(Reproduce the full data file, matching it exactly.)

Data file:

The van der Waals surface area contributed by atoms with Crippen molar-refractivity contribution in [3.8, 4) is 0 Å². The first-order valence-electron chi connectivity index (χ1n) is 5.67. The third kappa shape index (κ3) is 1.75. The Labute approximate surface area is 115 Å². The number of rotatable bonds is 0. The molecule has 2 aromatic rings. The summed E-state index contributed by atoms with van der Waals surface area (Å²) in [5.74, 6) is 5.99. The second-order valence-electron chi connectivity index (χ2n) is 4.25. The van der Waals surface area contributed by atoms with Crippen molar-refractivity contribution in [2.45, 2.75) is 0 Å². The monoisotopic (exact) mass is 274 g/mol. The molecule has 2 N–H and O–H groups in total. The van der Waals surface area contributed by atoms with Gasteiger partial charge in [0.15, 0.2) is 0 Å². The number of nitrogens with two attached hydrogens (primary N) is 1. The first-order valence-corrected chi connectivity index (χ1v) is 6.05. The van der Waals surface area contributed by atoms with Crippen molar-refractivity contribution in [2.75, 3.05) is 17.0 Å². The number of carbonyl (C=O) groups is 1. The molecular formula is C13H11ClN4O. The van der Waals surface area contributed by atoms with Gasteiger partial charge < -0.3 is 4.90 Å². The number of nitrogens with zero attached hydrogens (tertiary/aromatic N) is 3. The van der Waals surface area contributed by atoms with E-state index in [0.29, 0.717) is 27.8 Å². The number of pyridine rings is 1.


The van der Waals surface area contributed by atoms with Crippen molar-refractivity contribution in [3.8, 4) is 0 Å². The first-order valence-electron chi connectivity index (χ1n) is 5.67. The third kappa shape index (κ3) is 1.75. The Labute approximate surface area is 115 Å². The number of rotatable bonds is 0. The molecule has 2 aromatic rings. The summed E-state index contributed by atoms with van der Waals surface area (Å²) in [5.74, 6) is 5.99. The second-order valence-electron chi connectivity index (χ2n) is 4.25. The van der Waals surface area contributed by atoms with Crippen molar-refractivity contribution in [2.45, 2.75) is 0 Å². The monoisotopic (exact) mass is 274 g/mol. The molecule has 2 N–H and O–H groups in total. The van der Waals surface area contributed by atoms with Gasteiger partial charge in [0.15, 0.2) is 0 Å². The number of nitrogens with two attached hydrogens (primary N) is 1. The first-order valence-corrected chi connectivity index (χ1v) is 6.05. The van der Waals surface area contributed by atoms with Crippen molar-refractivity contribution in [2.75, 3.05) is 17.0 Å². The number of carbonyl (C=O) groups is 1. The molecular formula is C13H11ClN4O. The van der Waals surface area contributed by atoms with Gasteiger partial charge < -0.3 is 4.90 Å². The number of nitrogens with zero attached hydrogens (tertiary/aromatic N) is 3. The van der Waals surface area contributed by atoms with E-state index in [0.29, 0.717) is 27.8 Å². The number of pyridine rings is 1.